If I can bear the harder task of being in this prison, can you do the easier task that I'm going to ask you to do and that is to forgive? He's very wise, Paul. He's very tactful because as soon as Philemon hears the word Paul, his love begins to well up. And as soon as he reads a prisoner of Christ Jesus, his eyes may fill with tears as he thinks about this beloved man that led him to Christ, this great apostle bearing the pain and agony of imprisonment. And as he thinks about all that Paul has suffered to bring the gospel to people like him, it's bound to have an effect on his willingness to do what Paul asks him to do. And then Paul throws in Paul, a prisoner of Christ Jesus, and Timothy, our brother. Timothy is not a co-author. Timothy is just a present companion, a brother in Christ. Timothy had been with Paul on his third missionary journey. Acts chapter 19, he was acquainted with the believers in Colossae, probably had met Philemon and so this would be a word from somebody that Philemon knew. But there are others with Paul that Philemon might have known.

I mean there was, as far as we can tell if we put it all together, in Rome there was Tychicus, Epaphroditus, Aristarchus, a fellow prisoner, there was Mark, there was Jesus' justice, there was Epaphras, there was Luke, and there was Demas. Why doesn't he talk about these guys? Why doesn't he make some reference to them? Well he does at the end of the letter. But at the very beginning of the letter, he mentions Timothy. All the rest of them he mentions at the end of the letter.

Why? I believe it's because Timothy is often singled out in the introductory part of the letter because Paul knew that someday he would pass the baton of spiritual leadership primarily to the hands of Timothy and he wanted to set Timothy in place as one who had the role of leader. And so he identified Timothy closely, very closely with himself. And so it is then from Paul, along with the greetings of Timothy, to Philemon, that is the man who is the head of a family in Colossae.

Colossae was a small town. The church there was probably very small and the church met in his house. So we know he was a wealthy man. Most of the people in the Roman Empire who became Christians were slaves. Some of them were free men, that is slaves prior and now free. Few of them were wealthy, not many noble, not many mighty. And wherever you had a wealthy person that was converted, they had a house. Slaves and free men didn't have such things. Most of the free men lived in apartments or single rooms and paid a modest sum.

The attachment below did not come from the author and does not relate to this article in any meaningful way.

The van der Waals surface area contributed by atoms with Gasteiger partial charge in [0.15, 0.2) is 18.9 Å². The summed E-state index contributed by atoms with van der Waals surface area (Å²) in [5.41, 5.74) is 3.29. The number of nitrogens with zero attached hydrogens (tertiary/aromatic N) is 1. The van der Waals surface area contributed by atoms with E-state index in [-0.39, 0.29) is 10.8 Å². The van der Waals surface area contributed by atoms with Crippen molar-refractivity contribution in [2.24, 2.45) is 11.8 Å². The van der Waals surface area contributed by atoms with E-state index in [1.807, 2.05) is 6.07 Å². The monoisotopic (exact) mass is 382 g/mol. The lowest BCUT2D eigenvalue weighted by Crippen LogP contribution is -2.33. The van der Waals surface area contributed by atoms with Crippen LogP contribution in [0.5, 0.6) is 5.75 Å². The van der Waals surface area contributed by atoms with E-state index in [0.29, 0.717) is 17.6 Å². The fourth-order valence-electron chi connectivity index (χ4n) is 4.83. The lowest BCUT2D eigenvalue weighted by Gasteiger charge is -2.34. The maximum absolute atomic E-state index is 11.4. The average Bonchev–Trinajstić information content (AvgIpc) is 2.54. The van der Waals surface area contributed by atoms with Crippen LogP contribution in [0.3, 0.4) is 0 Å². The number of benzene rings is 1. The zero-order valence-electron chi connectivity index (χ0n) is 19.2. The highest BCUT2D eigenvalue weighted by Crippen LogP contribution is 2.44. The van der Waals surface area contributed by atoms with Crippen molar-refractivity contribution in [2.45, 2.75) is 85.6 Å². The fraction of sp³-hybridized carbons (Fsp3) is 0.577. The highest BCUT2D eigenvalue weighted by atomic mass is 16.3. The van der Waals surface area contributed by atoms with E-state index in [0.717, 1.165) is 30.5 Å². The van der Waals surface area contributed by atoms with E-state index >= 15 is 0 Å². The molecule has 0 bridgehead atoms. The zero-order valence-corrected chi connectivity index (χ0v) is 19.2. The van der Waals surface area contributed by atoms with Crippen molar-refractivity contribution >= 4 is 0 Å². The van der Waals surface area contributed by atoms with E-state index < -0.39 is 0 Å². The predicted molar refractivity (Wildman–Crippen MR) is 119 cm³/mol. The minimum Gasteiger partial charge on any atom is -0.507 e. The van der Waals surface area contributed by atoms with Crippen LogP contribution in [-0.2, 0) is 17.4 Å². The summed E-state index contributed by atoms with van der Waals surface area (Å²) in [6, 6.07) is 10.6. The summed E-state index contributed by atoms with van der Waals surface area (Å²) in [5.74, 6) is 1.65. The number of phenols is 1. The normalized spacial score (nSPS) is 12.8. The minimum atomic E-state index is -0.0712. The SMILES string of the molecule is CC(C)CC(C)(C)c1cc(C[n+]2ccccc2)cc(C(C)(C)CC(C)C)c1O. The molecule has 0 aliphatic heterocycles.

Wealthy people owned their own homes. So here is a man of some means who has the church meeting in his house. He calls him our beloved brother and fellow worker. And that means our dear friend, a familiar description that Paul uses both of individuals and groups, agapetos, the beloved one. Fellow worker, simply again a term used by Paul very many times to speak of people who worked with him. So here is a man he loved and a man who had worked alongside of him. Now this friendship probably developed in Ephesus, just as a note, because Paul never went to Colossae. When I said he was responsible for the founding of the church there, it was because he founded Ephesus, stayed there three years, and out of Ephesus all those other churches in Asia Minor were planted. No doubt during the time Paul was at Ephesus, this man was converted, came to know Paul in a personal way even though he lived a little distance away in the very small town of Colossae. So they had from then on developed a friendship. And Paul now is going to put his friendship on the line, folks.

He really is. This is a straightforward letter. He's going to ask Philemon to do something in the area of forgiveness that is crucial. This is Grace to You with John MacArthur.

Thanks for being with us. John's current study is showing you how the act of forgiveness can change every relationship you have, and the title of John's study appropriately, Forgiveness. Now, friend, to clear up questions you may have about God's forgiveness of you and the forgiveness He expects you to show to others, let me recommend John's book called The Freedom and Power of Forgiveness.

It will help you really dig into what it means to forgive, and the blessings that come with it. To pick up a copy, it's reasonably priced. Contact us today. To place your order, call 800-55-GRACE or shop online at gty.org. That title again, The Freedom and Power of Forgiveness. To pick up a copy for yourself, or to add to your church library, or to give to a friend, go to gty.org or call us at 800-55-GRACE. Again, this book is affordable and shipping is free. And if you'd like the MP3s of John's current radio series on forgiveness, they're available free of charge at gty.org.

Use these lessons in a small group or review them whenever a relationship needs repair. Again, to download this series free of charge, or any of John's 3500 sermons, just go to gty.org. And to keep up to date on the latest sermons, books, and other free offers from Grace To You, make sure you follow us on Instagram, Twitter, and Facebook. Just search for Grace To You. Now for John MacArthur and the entire staff, I'm your host, Phil Johnson. Thanks for tuning in today and join us tomorrow when John continues his study from the book of Philemon with another 30 minutes of unleashing God's truth, one verse at a time, on Tuesday's Grace To You.
Whisper: medium.en / 2023-12-09 17:18:07 / 2023-12-09 17:28:53 / 11